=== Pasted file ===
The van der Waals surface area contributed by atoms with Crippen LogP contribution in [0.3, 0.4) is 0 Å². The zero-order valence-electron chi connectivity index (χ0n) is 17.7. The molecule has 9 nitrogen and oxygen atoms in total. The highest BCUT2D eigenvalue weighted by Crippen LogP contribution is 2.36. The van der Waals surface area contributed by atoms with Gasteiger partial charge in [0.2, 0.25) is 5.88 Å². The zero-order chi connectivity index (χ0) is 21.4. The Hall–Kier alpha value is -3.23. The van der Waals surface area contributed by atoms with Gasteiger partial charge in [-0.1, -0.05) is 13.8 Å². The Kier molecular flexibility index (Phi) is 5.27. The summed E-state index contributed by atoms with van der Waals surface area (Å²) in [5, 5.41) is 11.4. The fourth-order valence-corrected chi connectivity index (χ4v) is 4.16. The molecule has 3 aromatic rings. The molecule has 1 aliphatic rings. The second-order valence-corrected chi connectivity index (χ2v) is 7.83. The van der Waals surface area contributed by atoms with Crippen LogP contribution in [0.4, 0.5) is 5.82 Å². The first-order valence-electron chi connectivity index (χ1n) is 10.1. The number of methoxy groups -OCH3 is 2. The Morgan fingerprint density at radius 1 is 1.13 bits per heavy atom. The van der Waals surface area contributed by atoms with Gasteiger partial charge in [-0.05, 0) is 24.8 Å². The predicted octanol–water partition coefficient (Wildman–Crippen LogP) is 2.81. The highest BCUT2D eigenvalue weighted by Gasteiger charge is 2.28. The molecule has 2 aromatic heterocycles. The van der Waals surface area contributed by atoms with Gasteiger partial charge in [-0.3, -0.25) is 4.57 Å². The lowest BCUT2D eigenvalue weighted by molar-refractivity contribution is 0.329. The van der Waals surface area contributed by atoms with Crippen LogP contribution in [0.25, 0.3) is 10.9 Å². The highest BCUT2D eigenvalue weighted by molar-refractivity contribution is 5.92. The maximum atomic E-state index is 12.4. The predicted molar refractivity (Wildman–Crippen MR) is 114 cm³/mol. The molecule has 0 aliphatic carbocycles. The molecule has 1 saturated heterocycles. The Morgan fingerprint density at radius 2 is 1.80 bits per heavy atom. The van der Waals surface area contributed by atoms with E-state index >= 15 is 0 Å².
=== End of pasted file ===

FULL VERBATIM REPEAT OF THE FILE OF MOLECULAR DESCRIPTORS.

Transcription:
The van der Waals surface area contributed by atoms with Crippen LogP contribution in [0.3, 0.4) is 0 Å². The zero-order valence-electron chi connectivity index (χ0n) is 17.7. The molecule has 9 nitrogen and oxygen atoms in total. The highest BCUT2D eigenvalue weighted by Crippen LogP contribution is 2.36. The van der Waals surface area contributed by atoms with Gasteiger partial charge in [0.2, 0.25) is 5.88 Å². The zero-order chi connectivity index (χ0) is 21.4. The Hall–Kier alpha value is -3.23. The van der Waals surface area contributed by atoms with Gasteiger partial charge in [-0.1, -0.05) is 13.8 Å². The Kier molecular flexibility index (Phi) is 5.27. The summed E-state index contributed by atoms with van der Waals surface area (Å²) in [5, 5.41) is 11.4. The fourth-order valence-corrected chi connectivity index (χ4v) is 4.16. The molecule has 3 aromatic rings. The molecule has 1 aliphatic rings. The second-order valence-corrected chi connectivity index (χ2v) is 7.83. The van der Waals surface area contributed by atoms with Crippen LogP contribution in [0.4, 0.5) is 5.82 Å². The first-order valence-electron chi connectivity index (χ1n) is 10.1. The number of methoxy groups -OCH3 is 2. The Morgan fingerprint density at radius 1 is 1.13 bits per heavy atom. The van der Waals surface area contributed by atoms with Gasteiger partial charge in [-0.05, 0) is 24.8 Å². The predicted octanol–water partition coefficient (Wildman–Crippen LogP) is 2.81. The highest BCUT2D eigenvalue weighted by Gasteiger charge is 2.28. The molecule has 2 aromatic heterocycles. The van der Waals surface area contributed by atoms with Gasteiger partial charge in [-0.3, -0.25) is 4.57 Å². The lowest BCUT2D eigenvalue weighted by molar-refractivity contribution is 0.329. The van der Waals surface area contributed by atoms with Crippen LogP contribution in [0.25, 0.3) is 10.9 Å². The highest BCUT2D eigenvalue weighted by molar-refractivity contribution is 5.92. The maximum atomic E-state index is 12.4. The predicted molar refractivity (Wildman–Crippen MR) is 114 cm³/mol. The molecule has 0 aliphatic carbocycles. The molecule has 1 saturated heterocycles. The Morgan fingerprint density at radius 2 is 1.80 bits per heavy atom. The van der Waals surface area contributed by atoms with E-state index >= 15 is 0 Å².